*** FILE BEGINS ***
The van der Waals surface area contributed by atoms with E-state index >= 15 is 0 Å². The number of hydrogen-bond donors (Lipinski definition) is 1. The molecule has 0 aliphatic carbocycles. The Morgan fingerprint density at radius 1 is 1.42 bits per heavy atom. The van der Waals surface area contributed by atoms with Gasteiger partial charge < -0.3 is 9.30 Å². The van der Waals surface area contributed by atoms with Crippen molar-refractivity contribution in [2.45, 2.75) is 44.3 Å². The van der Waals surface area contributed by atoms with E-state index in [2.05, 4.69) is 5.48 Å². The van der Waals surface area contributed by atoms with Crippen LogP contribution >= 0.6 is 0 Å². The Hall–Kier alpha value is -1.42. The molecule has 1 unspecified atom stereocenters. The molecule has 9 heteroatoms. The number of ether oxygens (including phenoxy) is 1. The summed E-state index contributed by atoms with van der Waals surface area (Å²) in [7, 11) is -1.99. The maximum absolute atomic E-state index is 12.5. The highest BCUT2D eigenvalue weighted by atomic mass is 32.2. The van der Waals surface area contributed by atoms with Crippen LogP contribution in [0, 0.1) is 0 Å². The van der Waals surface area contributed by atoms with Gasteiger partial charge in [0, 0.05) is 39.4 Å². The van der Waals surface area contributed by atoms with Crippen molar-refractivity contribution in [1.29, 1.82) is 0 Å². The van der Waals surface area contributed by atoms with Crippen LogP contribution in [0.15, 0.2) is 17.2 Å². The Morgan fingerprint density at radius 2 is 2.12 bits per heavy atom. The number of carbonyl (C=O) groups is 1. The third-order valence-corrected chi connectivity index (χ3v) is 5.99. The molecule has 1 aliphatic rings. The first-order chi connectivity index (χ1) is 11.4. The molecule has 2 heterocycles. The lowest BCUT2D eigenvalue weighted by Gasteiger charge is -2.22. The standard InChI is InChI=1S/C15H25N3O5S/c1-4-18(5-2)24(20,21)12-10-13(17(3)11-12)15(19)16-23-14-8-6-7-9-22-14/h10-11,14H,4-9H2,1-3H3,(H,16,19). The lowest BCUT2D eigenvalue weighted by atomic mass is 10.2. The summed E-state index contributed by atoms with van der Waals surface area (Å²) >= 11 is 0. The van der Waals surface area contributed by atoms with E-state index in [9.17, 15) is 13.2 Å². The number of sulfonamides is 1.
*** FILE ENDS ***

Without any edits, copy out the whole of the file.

The van der Waals surface area contributed by atoms with E-state index >= 15 is 0 Å². The number of hydrogen-bond donors (Lipinski definition) is 1. The molecule has 0 aliphatic carbocycles. The Morgan fingerprint density at radius 1 is 1.42 bits per heavy atom. The van der Waals surface area contributed by atoms with Gasteiger partial charge < -0.3 is 9.30 Å². The van der Waals surface area contributed by atoms with Crippen molar-refractivity contribution in [2.45, 2.75) is 44.3 Å². The van der Waals surface area contributed by atoms with E-state index in [2.05, 4.69) is 5.48 Å². The van der Waals surface area contributed by atoms with Crippen LogP contribution >= 0.6 is 0 Å². The Hall–Kier alpha value is -1.42. The molecule has 1 unspecified atom stereocenters. The molecule has 9 heteroatoms. The number of ether oxygens (including phenoxy) is 1. The summed E-state index contributed by atoms with van der Waals surface area (Å²) in [7, 11) is -1.99. The maximum absolute atomic E-state index is 12.5. The highest BCUT2D eigenvalue weighted by atomic mass is 32.2. The van der Waals surface area contributed by atoms with Crippen LogP contribution in [0, 0.1) is 0 Å². The van der Waals surface area contributed by atoms with Gasteiger partial charge in [0, 0.05) is 39.4 Å². The van der Waals surface area contributed by atoms with Crippen molar-refractivity contribution in [1.29, 1.82) is 0 Å². The van der Waals surface area contributed by atoms with Crippen LogP contribution in [0.15, 0.2) is 17.2 Å². The Morgan fingerprint density at radius 2 is 2.12 bits per heavy atom. The number of carbonyl (C=O) groups is 1. The third-order valence-corrected chi connectivity index (χ3v) is 5.99. The molecule has 1 aliphatic rings. The first-order chi connectivity index (χ1) is 11.4. The molecule has 2 heterocycles. The lowest BCUT2D eigenvalue weighted by Gasteiger charge is -2.22. The standard InChI is InChI=1S/C15H25N3O5S/c1-4-18(5-2)24(20,21)12-10-13(17(3)11-12)15(19)16-23-14-8-6-7-9-22-14/h10-11,14H,4-9H2,1-3H3,(H,16,19). The lowest BCUT2D eigenvalue weighted by atomic mass is 10.2. The summed E-state index contributed by atoms with van der Waals surface area (Å²) >= 11 is 0. The van der Waals surface area contributed by atoms with E-state index in [9.17, 15) is 13.2 Å². The number of sulfonamides is 1.